I have long been a skeptic on the need for speed in all decision making. I remember the one-time European management hero Percy Barnevik declaring in Davos, “It’s better to be fast and wrong than slow and right.” Well, maybe once in a while.
I’m glad that my predisposition to reflection is echoed in the fascinating How Doctors Think. Jerome Groopman’s book is about the cognitive errors that can influence doctors’ judgments. What he consistently finds is that most doctors are unaware of the many cognitive pitfalls they face and their training does very little to educate them. Here’s one passage on the rush to judgment:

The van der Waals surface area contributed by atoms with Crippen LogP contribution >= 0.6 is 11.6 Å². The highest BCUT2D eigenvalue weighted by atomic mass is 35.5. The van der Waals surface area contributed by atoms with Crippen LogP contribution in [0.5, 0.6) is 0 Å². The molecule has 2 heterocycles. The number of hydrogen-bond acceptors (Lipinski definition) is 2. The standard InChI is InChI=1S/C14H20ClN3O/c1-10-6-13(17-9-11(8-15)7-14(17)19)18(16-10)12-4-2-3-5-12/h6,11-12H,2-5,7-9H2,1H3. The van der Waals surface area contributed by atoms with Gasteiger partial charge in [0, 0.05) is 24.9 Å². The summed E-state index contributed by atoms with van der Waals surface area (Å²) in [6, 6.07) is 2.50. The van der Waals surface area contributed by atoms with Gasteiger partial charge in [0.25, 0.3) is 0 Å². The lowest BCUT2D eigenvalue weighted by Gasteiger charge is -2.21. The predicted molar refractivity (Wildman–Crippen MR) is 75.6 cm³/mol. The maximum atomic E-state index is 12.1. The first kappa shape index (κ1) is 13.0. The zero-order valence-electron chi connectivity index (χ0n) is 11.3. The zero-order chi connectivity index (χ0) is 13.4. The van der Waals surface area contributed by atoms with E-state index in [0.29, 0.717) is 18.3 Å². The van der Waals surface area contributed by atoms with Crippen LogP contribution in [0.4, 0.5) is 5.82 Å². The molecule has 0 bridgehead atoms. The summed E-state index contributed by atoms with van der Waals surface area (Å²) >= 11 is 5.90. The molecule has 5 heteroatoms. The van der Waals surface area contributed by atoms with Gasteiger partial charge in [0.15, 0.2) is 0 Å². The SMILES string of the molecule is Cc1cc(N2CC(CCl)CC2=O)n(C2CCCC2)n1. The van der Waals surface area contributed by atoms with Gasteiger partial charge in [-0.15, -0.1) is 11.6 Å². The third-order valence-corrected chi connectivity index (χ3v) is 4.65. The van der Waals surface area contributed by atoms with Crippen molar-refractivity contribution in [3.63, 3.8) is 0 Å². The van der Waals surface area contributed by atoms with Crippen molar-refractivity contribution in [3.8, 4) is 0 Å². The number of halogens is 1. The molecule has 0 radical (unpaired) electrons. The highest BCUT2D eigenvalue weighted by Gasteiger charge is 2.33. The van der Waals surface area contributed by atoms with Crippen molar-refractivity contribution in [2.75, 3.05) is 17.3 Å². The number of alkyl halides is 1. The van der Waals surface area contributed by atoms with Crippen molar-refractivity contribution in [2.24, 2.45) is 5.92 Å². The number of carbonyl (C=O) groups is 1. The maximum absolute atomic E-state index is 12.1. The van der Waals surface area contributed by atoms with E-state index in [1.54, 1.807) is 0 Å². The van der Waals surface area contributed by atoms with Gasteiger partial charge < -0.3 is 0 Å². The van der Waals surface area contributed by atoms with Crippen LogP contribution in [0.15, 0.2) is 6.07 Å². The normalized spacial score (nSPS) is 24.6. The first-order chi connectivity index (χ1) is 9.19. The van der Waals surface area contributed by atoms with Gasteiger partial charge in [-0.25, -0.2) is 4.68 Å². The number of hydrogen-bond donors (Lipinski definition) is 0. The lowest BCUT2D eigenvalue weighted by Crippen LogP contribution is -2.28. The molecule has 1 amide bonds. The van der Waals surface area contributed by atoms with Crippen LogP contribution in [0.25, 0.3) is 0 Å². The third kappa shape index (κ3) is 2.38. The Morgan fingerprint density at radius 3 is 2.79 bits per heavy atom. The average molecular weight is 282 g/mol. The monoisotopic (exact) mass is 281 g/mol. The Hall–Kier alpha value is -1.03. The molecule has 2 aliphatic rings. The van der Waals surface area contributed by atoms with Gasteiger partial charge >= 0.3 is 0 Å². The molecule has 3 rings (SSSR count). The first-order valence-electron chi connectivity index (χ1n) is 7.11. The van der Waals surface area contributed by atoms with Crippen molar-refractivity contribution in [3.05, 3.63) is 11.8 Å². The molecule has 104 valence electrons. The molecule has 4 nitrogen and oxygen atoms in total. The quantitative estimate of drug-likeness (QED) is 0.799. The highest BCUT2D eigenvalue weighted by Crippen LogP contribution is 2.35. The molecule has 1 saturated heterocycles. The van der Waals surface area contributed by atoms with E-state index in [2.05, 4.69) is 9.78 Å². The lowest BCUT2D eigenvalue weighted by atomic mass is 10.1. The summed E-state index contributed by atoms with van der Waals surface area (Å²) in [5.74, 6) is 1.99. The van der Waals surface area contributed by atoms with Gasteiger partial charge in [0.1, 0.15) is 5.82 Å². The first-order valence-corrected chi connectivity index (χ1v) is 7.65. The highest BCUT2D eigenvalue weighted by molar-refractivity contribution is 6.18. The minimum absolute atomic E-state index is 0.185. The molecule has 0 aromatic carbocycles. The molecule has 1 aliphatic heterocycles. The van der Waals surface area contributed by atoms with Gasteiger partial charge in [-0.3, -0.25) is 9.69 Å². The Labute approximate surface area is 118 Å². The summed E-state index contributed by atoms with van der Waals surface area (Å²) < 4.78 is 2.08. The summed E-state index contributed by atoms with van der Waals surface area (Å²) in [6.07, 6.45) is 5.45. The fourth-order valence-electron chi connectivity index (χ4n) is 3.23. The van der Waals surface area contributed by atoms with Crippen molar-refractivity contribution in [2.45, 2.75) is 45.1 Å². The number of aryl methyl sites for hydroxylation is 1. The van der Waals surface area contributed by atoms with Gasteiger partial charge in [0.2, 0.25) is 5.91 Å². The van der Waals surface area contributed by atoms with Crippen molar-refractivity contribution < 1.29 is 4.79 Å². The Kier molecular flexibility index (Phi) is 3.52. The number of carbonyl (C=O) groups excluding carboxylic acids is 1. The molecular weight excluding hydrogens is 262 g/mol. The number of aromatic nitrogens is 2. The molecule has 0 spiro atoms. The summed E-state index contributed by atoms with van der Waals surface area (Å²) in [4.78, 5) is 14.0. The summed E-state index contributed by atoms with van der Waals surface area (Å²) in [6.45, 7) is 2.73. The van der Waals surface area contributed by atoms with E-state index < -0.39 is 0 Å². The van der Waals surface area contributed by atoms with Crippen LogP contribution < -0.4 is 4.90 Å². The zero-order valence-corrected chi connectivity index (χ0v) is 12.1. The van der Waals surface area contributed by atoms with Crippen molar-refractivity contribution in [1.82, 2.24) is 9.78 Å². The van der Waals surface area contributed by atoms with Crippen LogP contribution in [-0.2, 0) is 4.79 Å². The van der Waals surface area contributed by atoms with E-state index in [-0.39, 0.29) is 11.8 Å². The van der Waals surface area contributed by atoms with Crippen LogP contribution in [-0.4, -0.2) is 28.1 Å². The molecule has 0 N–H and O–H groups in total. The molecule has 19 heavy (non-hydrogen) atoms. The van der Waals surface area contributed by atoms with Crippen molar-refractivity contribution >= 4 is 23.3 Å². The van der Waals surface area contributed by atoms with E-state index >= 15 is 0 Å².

Most people believe that decisions in the ER must be made instantly, but [emergency physician Harrison] Alter said that “is a misperception that we doctors in part foster.” In order to think well, especially in hectic circumstances, you need to slow things down to avoid making cognitive errors. “We like the image that we can handle whatever comes our way without having to think too hard about it – it’s a kind of a cowboy thing.” As if being swift and decisive saves lives. But as Alter put it, he works with “studied calm,” consciously slowing his thinking and his actions with each patient in order not to be distracted or pressed by the hectic and sometimes chaotic atmosphere.
Groopman’s book is aimed at us as patients, but his lessons could be applied far more broadly. I can think of a bushel load of business executives that would profit from practicing “studied calm”.